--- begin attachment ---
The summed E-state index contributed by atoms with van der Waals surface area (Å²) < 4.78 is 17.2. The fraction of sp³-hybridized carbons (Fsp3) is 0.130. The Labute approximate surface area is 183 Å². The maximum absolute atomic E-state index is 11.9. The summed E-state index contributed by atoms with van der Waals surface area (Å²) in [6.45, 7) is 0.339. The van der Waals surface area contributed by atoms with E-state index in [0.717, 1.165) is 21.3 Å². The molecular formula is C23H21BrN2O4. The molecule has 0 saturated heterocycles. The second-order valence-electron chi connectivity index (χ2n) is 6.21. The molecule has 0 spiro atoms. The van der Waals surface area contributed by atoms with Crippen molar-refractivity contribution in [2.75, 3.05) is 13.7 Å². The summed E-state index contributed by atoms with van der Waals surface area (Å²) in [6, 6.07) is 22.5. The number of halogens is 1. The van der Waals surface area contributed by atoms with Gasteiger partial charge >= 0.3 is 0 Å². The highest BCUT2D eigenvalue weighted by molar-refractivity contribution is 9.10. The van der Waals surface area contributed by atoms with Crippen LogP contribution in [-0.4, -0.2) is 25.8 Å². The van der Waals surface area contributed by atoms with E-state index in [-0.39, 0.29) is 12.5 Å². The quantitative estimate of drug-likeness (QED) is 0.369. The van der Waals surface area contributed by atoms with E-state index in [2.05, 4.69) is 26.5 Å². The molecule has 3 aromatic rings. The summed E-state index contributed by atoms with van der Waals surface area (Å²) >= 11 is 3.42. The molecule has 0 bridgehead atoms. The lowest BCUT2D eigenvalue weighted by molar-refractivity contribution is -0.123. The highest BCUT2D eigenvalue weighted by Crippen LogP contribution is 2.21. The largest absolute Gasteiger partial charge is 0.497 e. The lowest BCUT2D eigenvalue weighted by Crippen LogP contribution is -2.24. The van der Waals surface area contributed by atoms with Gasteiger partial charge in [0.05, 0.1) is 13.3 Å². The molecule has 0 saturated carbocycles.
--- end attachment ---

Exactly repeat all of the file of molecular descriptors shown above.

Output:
The summed E-state index contributed by atoms with van der Waals surface area (Å²) < 4.78 is 17.2. The fraction of sp³-hybridized carbons (Fsp3) is 0.130. The Labute approximate surface area is 183 Å². The maximum absolute atomic E-state index is 11.9. The summed E-state index contributed by atoms with van der Waals surface area (Å²) in [6.45, 7) is 0.339. The van der Waals surface area contributed by atoms with E-state index in [0.717, 1.165) is 21.3 Å². The molecular formula is C23H21BrN2O4. The molecule has 0 saturated heterocycles. The second-order valence-electron chi connectivity index (χ2n) is 6.21. The molecule has 0 spiro atoms. The van der Waals surface area contributed by atoms with Crippen molar-refractivity contribution in [2.75, 3.05) is 13.7 Å². The summed E-state index contributed by atoms with van der Waals surface area (Å²) in [6, 6.07) is 22.5. The number of halogens is 1. The van der Waals surface area contributed by atoms with Gasteiger partial charge >= 0.3 is 0 Å². The highest BCUT2D eigenvalue weighted by molar-refractivity contribution is 9.10. The van der Waals surface area contributed by atoms with Crippen LogP contribution in [-0.4, -0.2) is 25.8 Å². The van der Waals surface area contributed by atoms with E-state index in [-0.39, 0.29) is 12.5 Å². The quantitative estimate of drug-likeness (QED) is 0.369. The van der Waals surface area contributed by atoms with E-state index in [2.05, 4.69) is 26.5 Å². The molecule has 3 aromatic rings. The summed E-state index contributed by atoms with van der Waals surface area (Å²) >= 11 is 3.42. The molecule has 0 bridgehead atoms. The lowest BCUT2D eigenvalue weighted by molar-refractivity contribution is -0.123. The highest BCUT2D eigenvalue weighted by Crippen LogP contribution is 2.21. The largest absolute Gasteiger partial charge is 0.497 e. The lowest BCUT2D eigenvalue weighted by Crippen LogP contribution is -2.24. The van der Waals surface area contributed by atoms with Gasteiger partial charge in [0.05, 0.1) is 13.3 Å². The molecule has 0 saturated carbocycles.